Wednesday, December 3, 2008

Gotti trial moved back to New York

Suggesting that U.S. prosecutors have engaged in "forum shopping," U.S. Judge Steven Merryday yesterday ruled that John A. "Junior" Gotti's latest racketeering trial must be moved from Tampa, FL, to New York City, according to a story by Thomas Zambito of the New York Daily News.

Gotti (left), 44, was indicted in Tampa for three racketeering murders and drug trafficking. He pleaded not guilty to the charges in August. Federal prosecutors, who have failed to win convictions in three racketeering cases against him in New York, hoped for better luck in Tampa. Gotti was arrested and transported to Tampa, where he has been held without bail.

Gotti's attorneys argued that a trial in Tampa would be a large financial burden on the Gotti family. They noted that nearly all the charges against their client were based on incidents in New York.

In Judge Merryday's decision, he outlined the repeated frustrations of federal prosecutors and stated that the Justice Department's decision to try Gotti in Florida "creates the unmistakable and disquieting impression of forum shopping."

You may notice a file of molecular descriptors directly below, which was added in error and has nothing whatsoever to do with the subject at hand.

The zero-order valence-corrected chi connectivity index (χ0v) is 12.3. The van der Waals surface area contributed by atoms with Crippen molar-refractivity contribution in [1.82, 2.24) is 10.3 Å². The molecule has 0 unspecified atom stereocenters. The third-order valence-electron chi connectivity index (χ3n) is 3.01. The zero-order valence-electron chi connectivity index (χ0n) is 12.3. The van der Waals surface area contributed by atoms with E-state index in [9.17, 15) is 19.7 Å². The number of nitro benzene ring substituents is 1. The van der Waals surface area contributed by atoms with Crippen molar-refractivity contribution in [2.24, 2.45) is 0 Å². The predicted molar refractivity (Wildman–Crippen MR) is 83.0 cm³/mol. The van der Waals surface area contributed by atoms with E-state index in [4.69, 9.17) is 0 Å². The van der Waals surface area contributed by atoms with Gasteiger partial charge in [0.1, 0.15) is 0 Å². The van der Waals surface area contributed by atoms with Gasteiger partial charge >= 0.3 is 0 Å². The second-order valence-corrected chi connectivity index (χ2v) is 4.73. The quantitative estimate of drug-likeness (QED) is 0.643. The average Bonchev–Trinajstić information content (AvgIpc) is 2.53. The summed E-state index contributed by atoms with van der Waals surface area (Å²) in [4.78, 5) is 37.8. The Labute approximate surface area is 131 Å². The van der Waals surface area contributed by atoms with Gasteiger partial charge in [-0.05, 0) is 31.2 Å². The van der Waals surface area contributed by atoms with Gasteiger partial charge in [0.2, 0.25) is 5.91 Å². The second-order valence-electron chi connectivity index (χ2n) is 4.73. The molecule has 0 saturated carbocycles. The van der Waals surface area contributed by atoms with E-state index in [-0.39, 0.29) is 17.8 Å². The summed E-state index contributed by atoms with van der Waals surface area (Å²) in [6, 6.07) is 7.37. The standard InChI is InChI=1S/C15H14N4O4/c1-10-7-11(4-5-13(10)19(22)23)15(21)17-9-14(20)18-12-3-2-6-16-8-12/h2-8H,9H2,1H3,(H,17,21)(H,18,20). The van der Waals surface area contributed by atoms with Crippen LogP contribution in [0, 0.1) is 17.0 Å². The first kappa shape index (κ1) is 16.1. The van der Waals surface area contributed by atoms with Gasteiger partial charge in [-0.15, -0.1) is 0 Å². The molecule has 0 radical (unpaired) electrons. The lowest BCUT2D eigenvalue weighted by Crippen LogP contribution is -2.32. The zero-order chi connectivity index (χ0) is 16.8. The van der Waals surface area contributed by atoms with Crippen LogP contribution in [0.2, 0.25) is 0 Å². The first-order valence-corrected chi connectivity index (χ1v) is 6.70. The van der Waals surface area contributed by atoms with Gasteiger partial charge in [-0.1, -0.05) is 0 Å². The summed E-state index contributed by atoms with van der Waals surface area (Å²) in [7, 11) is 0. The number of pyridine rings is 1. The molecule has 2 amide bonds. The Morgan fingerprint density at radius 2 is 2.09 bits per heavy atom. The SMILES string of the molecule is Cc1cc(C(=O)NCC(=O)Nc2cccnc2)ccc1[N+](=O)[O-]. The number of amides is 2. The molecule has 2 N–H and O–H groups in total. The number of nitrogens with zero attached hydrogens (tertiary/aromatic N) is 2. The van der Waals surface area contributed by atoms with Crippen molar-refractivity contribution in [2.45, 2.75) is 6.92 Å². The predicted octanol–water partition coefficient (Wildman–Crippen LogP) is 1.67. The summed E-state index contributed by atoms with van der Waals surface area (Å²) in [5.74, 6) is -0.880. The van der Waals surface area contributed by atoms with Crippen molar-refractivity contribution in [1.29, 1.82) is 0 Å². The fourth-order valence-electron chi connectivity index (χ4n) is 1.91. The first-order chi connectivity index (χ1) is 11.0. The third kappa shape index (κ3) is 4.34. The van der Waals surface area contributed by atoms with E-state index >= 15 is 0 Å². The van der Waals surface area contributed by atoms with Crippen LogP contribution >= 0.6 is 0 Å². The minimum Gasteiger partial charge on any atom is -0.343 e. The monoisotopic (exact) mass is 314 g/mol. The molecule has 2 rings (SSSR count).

Gotti is the son of former Gambino Crime Family boss John J. Gotti, who was known for a time as the Teflon Don for his ability to escape prosecution.

Calabrese waits in solitary for sentencing

Frank Calabrese Sr., 74, convicted of racketeering murders in last year's Family Secrets trial in Chicago, now awaits sentencing in solitary confinement, according to a story by Steve Warmbir of the Chicago Sun-Times.

Calabrese (right) was placed under strict lockdown measures at the Metropolitan Correctional Center after twice allegedly threatening a U.S. prosecutor. He is isolated from fellow prisoners and is only permitted visits by three members of his immediate family.

He is scheduled for sentencing next week.

About Me

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Editor/publisher of crime history journal, Informer. Publisher of American Mafia history website mafiahistory.us. Moderator of Mafia-related Yahoo discussion group. Author of Wrongly Executed? Coauthor of Deep Water: Joseph P. Macheca and the Birth of the American Mafia and DiCarlo: Buffalo's First Family of Crime. Contributor of American Mafia history to Australian-published Mafia: The Necessary Reference to Organized Crime. Writer/co-writer of crime history articles for Informer, On the Spot Journal, Cigar City Magazine, Tampa Mafia Magazine.